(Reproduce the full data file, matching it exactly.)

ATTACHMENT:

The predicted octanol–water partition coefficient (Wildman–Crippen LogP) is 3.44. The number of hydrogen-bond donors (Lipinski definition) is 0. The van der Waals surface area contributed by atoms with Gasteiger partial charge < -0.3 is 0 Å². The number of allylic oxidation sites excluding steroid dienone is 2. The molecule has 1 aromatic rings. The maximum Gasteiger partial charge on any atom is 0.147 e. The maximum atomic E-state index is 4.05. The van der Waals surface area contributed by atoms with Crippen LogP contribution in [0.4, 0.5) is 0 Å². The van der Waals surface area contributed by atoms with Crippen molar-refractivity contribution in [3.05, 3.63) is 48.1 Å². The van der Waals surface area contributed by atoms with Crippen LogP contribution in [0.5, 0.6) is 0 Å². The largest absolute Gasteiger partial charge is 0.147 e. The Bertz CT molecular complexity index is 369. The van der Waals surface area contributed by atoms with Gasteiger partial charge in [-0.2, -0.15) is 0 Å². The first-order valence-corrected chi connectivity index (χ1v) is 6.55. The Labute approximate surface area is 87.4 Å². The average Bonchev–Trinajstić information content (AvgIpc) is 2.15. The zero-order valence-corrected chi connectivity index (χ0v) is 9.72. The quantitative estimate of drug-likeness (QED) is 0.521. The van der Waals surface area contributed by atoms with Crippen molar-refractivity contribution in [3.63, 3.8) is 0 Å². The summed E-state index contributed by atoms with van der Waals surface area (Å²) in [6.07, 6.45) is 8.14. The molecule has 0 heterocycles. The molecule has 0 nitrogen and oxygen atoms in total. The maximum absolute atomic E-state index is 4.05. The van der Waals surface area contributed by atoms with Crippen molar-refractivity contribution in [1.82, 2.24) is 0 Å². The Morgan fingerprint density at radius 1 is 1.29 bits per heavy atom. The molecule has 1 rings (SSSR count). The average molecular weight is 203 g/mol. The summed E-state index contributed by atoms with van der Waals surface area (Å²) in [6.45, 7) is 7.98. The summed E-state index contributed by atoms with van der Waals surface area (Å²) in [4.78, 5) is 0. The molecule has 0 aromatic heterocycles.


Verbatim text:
The predicted octanol–water partition coefficient (Wildman–Crippen LogP) is 3.44. The number of hydrogen-bond donors (Lipinski definition) is 0. The van der Waals surface area contributed by atoms with Gasteiger partial charge < -0.3 is 0 Å². The number of allylic oxidation sites excluding steroid dienone is 2. The molecule has 1 aromatic rings. The maximum Gasteiger partial charge on any atom is 0.147 e. The maximum atomic E-state index is 4.05. The van der Waals surface area contributed by atoms with Crippen LogP contribution in [0.4, 0.5) is 0 Å². The van der Waals surface area contributed by atoms with Crippen molar-refractivity contribution in [3.05, 3.63) is 48.1 Å². The van der Waals surface area contributed by atoms with Crippen LogP contribution in [0.5, 0.6) is 0 Å². The largest absolute Gasteiger partial charge is 0.147 e. The Bertz CT molecular complexity index is 369. The van der Waals surface area contributed by atoms with Gasteiger partial charge in [-0.2, -0.15) is 0 Å². The first-order valence-corrected chi connectivity index (χ1v) is 6.55. The Labute approximate surface area is 87.4 Å². The average Bonchev–Trinajstić information content (AvgIpc) is 2.15. The zero-order valence-corrected chi connectivity index (χ0v) is 9.72. The quantitative estimate of drug-likeness (QED) is 0.521. The van der Waals surface area contributed by atoms with Crippen molar-refractivity contribution in [3.63, 3.8) is 0 Å². The summed E-state index contributed by atoms with van der Waals surface area (Å²) in [6.07, 6.45) is 8.14. The molecule has 0 heterocycles. The molecule has 0 nitrogen and oxygen atoms in total. The maximum absolute atomic E-state index is 4.05. The van der Waals surface area contributed by atoms with Crippen molar-refractivity contribution in [1.82, 2.24) is 0 Å². The Morgan fingerprint density at radius 1 is 1.29 bits per heavy atom. The molecule has 1 rings (SSSR count). The average molecular weight is 203 g/mol. The summed E-state index contributed by atoms with van der Waals surface area (Å²) in [6.45, 7) is 7.98. The summed E-state index contributed by atoms with van der Waals surface area (Å²) in [4.78, 5) is 0. The molecule has 0 aromatic heterocycles.